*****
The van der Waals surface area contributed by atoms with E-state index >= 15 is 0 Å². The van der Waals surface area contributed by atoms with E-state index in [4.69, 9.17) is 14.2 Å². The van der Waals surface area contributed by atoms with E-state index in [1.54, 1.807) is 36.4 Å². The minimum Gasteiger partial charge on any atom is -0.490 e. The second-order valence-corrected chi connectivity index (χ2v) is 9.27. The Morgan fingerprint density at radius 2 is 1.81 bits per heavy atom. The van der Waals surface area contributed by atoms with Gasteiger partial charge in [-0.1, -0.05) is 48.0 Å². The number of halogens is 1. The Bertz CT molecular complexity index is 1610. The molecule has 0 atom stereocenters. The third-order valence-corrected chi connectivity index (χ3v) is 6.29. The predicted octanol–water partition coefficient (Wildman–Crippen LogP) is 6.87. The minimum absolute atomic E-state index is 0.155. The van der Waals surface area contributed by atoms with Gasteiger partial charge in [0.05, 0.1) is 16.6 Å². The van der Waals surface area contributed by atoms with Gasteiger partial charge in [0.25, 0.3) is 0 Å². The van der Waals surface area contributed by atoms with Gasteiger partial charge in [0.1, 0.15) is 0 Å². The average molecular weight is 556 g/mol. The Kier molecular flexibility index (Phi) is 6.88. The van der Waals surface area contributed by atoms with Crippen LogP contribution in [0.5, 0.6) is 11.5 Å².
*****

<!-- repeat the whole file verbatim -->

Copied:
The van der Waals surface area contributed by atoms with E-state index >= 15 is 0 Å². The van der Waals surface area contributed by atoms with E-state index in [4.69, 9.17) is 14.2 Å². The van der Waals surface area contributed by atoms with E-state index in [1.54, 1.807) is 36.4 Å². The minimum Gasteiger partial charge on any atom is -0.490 e. The second-order valence-corrected chi connectivity index (χ2v) is 9.27. The Morgan fingerprint density at radius 2 is 1.81 bits per heavy atom. The van der Waals surface area contributed by atoms with Gasteiger partial charge in [-0.1, -0.05) is 48.0 Å². The number of halogens is 1. The Bertz CT molecular complexity index is 1610. The molecule has 0 atom stereocenters. The third-order valence-corrected chi connectivity index (χ3v) is 6.29. The predicted octanol–water partition coefficient (Wildman–Crippen LogP) is 6.87. The minimum absolute atomic E-state index is 0.155. The van der Waals surface area contributed by atoms with Gasteiger partial charge in [0.05, 0.1) is 16.6 Å². The van der Waals surface area contributed by atoms with Gasteiger partial charge in [0.25, 0.3) is 0 Å². The van der Waals surface area contributed by atoms with Gasteiger partial charge in [0.1, 0.15) is 0 Å². The average molecular weight is 556 g/mol. The Kier molecular flexibility index (Phi) is 6.88. The van der Waals surface area contributed by atoms with Crippen LogP contribution in [0.5, 0.6) is 11.5 Å².